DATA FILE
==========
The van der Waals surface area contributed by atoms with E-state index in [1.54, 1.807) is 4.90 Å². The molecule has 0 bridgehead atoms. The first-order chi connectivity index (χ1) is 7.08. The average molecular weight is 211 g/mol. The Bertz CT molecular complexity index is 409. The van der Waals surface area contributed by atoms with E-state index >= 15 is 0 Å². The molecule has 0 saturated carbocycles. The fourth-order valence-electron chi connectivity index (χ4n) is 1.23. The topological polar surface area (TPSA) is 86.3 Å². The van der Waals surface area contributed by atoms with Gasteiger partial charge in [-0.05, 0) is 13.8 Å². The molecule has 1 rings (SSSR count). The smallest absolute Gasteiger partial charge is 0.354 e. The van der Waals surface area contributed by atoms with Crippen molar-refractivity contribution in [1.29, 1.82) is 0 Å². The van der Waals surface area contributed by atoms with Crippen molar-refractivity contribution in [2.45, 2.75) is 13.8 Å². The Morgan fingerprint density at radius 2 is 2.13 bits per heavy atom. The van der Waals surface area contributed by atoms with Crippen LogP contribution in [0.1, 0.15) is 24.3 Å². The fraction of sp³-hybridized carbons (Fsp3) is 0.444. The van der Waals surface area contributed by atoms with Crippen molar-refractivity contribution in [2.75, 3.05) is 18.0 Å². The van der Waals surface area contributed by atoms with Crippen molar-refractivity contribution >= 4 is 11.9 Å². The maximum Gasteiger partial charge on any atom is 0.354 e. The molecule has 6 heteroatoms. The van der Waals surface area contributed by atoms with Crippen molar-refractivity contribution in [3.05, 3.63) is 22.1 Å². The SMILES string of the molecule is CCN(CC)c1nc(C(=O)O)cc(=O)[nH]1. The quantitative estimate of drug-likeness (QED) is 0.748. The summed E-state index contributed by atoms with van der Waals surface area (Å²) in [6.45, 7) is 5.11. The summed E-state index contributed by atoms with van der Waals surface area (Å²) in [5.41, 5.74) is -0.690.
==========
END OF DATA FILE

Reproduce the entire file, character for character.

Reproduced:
The van der Waals surface area contributed by atoms with E-state index in [1.54, 1.807) is 4.90 Å². The molecule has 0 bridgehead atoms. The first-order chi connectivity index (χ1) is 7.08. The average molecular weight is 211 g/mol. The Bertz CT molecular complexity index is 409. The van der Waals surface area contributed by atoms with E-state index >= 15 is 0 Å². The molecule has 0 saturated carbocycles. The fourth-order valence-electron chi connectivity index (χ4n) is 1.23. The topological polar surface area (TPSA) is 86.3 Å². The van der Waals surface area contributed by atoms with Gasteiger partial charge in [-0.05, 0) is 13.8 Å². The molecule has 1 rings (SSSR count). The smallest absolute Gasteiger partial charge is 0.354 e. The van der Waals surface area contributed by atoms with Crippen molar-refractivity contribution in [1.29, 1.82) is 0 Å². The van der Waals surface area contributed by atoms with Crippen molar-refractivity contribution in [2.45, 2.75) is 13.8 Å². The Morgan fingerprint density at radius 2 is 2.13 bits per heavy atom. The van der Waals surface area contributed by atoms with Crippen LogP contribution in [0.1, 0.15) is 24.3 Å². The fraction of sp³-hybridized carbons (Fsp3) is 0.444. The van der Waals surface area contributed by atoms with Crippen molar-refractivity contribution in [2.75, 3.05) is 18.0 Å². The van der Waals surface area contributed by atoms with Crippen molar-refractivity contribution >= 4 is 11.9 Å². The maximum Gasteiger partial charge on any atom is 0.354 e. The molecule has 6 heteroatoms. The van der Waals surface area contributed by atoms with Crippen molar-refractivity contribution in [3.05, 3.63) is 22.1 Å². The SMILES string of the molecule is CCN(CC)c1nc(C(=O)O)cc(=O)[nH]1. The quantitative estimate of drug-likeness (QED) is 0.748. The summed E-state index contributed by atoms with van der Waals surface area (Å²) in [6.45, 7) is 5.11. The summed E-state index contributed by atoms with van der Waals surface area (Å²) in [5.41, 5.74) is -0.690.